Lectures: An avoidable burden or a breeding ground for passion?

By Sarah Harris

University without lectures is like a gin and tonic without ice – the content is the same, but it’s served disconcertingly differently. It is what many think of as the basis of a degree (lectures, not gin).

Before we flock to university in first year, we fantasise about lectures being a mystical experience, the holy grail of learning, poles apart from school and the learning we had come to know. We imagine ourselves in a Hogwarts-esque environment, soaking up the knowledge and the wit of the best minds in our fields, a fanciful Dalai Lama/Russell Howard hybrid, perhaps.

However, once sat in our first lecture it becomes bitterly apparent that our fantasies were really just that, fantasies. So with our hopes and dreams lying in tatters, who can forgive us for contemplating what exactly is the value of lectures, and are they even necessary to our degrees?

Perhaps we should consider our lecturer’s feelings before failing to attend our 9AMs, think of your poor lecturer who will have been pouring over his slides and practicing his projection all week, only for it to be heard by a handful of undergrads filling up no further than the front row. He might as well have sat back in his office and talked monotonously into a recording device while enjoying a cuppa. Indeed, he could have, but wouldn’t we all have attended the Open University if this is what we really wanted? It is not what we pay £27,000 for and would surely cause an outcry among students.

Then why isn’t this reflected in lecture attendance?

Doubtless, pity for the lecturer can’t be a reason for attending; pity should not be an emotion a lecturer evokes, nor will it facilitate learning. We should be inspired by them, which many students claimed they aren’t. Digitised attendance monitoring systems, like Scan and Sit implemented in our university last semester are helping to provide more insight into students’ attendance. In a recently conducted survey, a staggering 40% of people admitted to not attending the majority of their lectures. Yet only 13% said that lectures are unnecessary. Clearly, we like to have the option of a lecture so that we can politely decline.

Thanks but no thanks, Uni.

75% of students said they were more likely to attend a lecture if they like the lecturer. The things which make us like our lecturers are also likely to be those which make their lectures more fulfilling. It’s essential for a good lecturer to be authentic, have charisma and an infectious enthusiasm for their subject. You should feel like there is nowhere else they would rather be other than standing in the lecture theatre with you, sharing their knowledge and experience.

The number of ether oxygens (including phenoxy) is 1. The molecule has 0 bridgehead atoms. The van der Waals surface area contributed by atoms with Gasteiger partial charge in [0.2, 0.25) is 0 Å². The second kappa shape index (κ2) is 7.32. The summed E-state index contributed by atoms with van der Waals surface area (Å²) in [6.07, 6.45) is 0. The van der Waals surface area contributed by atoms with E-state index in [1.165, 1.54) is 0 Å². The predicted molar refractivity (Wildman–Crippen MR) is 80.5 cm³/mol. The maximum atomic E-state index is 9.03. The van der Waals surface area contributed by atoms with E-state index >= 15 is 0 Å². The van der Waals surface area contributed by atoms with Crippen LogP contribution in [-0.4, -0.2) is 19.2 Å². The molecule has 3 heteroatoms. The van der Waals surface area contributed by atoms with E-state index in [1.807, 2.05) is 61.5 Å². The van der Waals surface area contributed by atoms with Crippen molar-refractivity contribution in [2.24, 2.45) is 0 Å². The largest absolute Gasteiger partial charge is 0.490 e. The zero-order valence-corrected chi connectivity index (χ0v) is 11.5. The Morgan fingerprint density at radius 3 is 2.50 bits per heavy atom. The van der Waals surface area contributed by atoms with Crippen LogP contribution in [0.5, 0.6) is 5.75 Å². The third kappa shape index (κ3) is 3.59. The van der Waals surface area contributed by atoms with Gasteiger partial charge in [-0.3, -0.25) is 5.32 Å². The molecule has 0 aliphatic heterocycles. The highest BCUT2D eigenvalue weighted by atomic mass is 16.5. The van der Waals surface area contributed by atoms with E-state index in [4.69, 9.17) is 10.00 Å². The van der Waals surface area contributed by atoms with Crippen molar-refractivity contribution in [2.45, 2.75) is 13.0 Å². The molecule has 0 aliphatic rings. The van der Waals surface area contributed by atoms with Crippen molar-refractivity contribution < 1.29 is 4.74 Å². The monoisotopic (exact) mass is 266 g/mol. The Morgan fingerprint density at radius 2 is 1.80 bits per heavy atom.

The value of a lecture depends to a large extent on the ability of the lecturer to engage us; we’re not expecting Oscar award winners, but they are called lecture theatres for a reason! It is unrealistic to expect to learn all we need to know from lectures, so the main purpose should be to ignite a passion for the subject and enlighten us to different ways of thinking.

One recurring debate is the recording of lectures with the majority of surveyed students found to be in favour. One Engineering student said that it means you can actually listen in the lecture and enjoy the experience of going without having to worry about taking too many notes. If the ability to record lectures is there, as it is in Bay Campus, then there is no reason not to record them as an extra resource to students as it should even encourage lecturers to give a better performance in the knowledge they will be referred back to at later dates.

In Bruce Charton’s 2006 article on the issue, he states that physically sitting in a lecture theatre is the best way to learn; “[fusion_builder_container hundred_percent=”yes” overflow=”visible”][fusion_builder_row][fusion_builder_column type=”1_1″ background_position=”left top” background_color=”” border_size=”” border_color=”” border_style=”solid” spacing=”yes” background_image=”” background_repeat=”no-repeat” padding=”” margin_top=”0px” margin_bottom=”0px” class=”” id=”” animation_type=”” animation_speed=”0.3″ animation_direction=”left” hide_on_mobile=”no” center_content=”no” min_height=”none”][it] creates a here-and-now social situation which unfolds in real time. Humans are social animals, who are naturally more alert and vigilant in social situations”.

Interestingly, Charlton also asserts that “lectures should aim to be enjoyable, but should not strive to be entertaining as the major goal; because lectures should be memorable rather than diverting”.

However, in an age where many 18 year olds hurry to university without necessarily having a passion for their subject, I believe that the lecture’s main value is creating this passion, in order to do that it is essential to create a desire to attend. Lectures can and should be entertaining, as humour is often engaging and a useful tool in maintaining a hungover student’s attention.

It seems that our dream of a Dalai Lama-come-Russell Howard combo is not so far off the mark, and that lectures are necessary to our degrees. Perhaps it is the lecturers who need to up their game, don their cloaks and canes and give us the magical experience we so desire.



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